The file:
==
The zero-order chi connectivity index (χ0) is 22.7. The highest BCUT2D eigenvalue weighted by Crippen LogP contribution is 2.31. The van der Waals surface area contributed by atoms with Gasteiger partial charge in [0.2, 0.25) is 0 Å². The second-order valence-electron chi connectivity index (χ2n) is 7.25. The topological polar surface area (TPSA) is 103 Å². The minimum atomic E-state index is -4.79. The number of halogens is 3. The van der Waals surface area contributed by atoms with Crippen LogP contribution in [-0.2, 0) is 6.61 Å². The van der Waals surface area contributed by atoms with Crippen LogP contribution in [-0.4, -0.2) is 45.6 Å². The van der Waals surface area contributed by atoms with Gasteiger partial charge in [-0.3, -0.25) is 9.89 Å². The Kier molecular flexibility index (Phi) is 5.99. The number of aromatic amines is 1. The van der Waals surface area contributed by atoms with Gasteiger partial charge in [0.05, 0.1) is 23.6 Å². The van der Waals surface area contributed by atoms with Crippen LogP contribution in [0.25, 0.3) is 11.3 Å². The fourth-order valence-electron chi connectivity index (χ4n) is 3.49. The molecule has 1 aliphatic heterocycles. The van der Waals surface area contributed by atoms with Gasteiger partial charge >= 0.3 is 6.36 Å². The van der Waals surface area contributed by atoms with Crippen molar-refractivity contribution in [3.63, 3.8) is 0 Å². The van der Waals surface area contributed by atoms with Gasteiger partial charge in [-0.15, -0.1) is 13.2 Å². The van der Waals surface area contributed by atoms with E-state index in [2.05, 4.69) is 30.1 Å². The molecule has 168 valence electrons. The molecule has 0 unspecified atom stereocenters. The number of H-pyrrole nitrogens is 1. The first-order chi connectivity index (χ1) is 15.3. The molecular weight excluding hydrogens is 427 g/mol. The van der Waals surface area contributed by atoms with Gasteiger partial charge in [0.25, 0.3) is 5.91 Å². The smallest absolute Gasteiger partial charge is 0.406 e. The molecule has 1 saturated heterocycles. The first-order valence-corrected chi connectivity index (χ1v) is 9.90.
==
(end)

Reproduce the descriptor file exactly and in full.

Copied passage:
The zero-order chi connectivity index (χ0) is 22.7. The highest BCUT2D eigenvalue weighted by Crippen LogP contribution is 2.31. The van der Waals surface area contributed by atoms with Gasteiger partial charge in [0.2, 0.25) is 0 Å². The second-order valence-electron chi connectivity index (χ2n) is 7.25. The topological polar surface area (TPSA) is 103 Å². The minimum atomic E-state index is -4.79. The number of halogens is 3. The van der Waals surface area contributed by atoms with Crippen LogP contribution in [-0.2, 0) is 6.61 Å². The van der Waals surface area contributed by atoms with Crippen LogP contribution in [-0.4, -0.2) is 45.6 Å². The van der Waals surface area contributed by atoms with Gasteiger partial charge in [-0.3, -0.25) is 9.89 Å². The Kier molecular flexibility index (Phi) is 5.99. The number of aromatic amines is 1. The van der Waals surface area contributed by atoms with Gasteiger partial charge in [0.05, 0.1) is 23.6 Å². The van der Waals surface area contributed by atoms with Crippen LogP contribution in [0.25, 0.3) is 11.3 Å². The fourth-order valence-electron chi connectivity index (χ4n) is 3.49. The molecule has 1 aliphatic heterocycles. The van der Waals surface area contributed by atoms with Gasteiger partial charge >= 0.3 is 6.36 Å². The van der Waals surface area contributed by atoms with Crippen molar-refractivity contribution in [3.63, 3.8) is 0 Å². The van der Waals surface area contributed by atoms with Gasteiger partial charge in [-0.15, -0.1) is 13.2 Å². The van der Waals surface area contributed by atoms with E-state index in [2.05, 4.69) is 30.1 Å². The molecule has 168 valence electrons. The molecule has 0 unspecified atom stereocenters. The number of H-pyrrole nitrogens is 1. The first-order chi connectivity index (χ1) is 15.3. The molecular weight excluding hydrogens is 427 g/mol. The van der Waals surface area contributed by atoms with Gasteiger partial charge in [0.25, 0.3) is 5.91 Å². The smallest absolute Gasteiger partial charge is 0.406 e. The molecule has 1 saturated heterocycles. The first-order valence-corrected chi connectivity index (χ1v) is 9.90.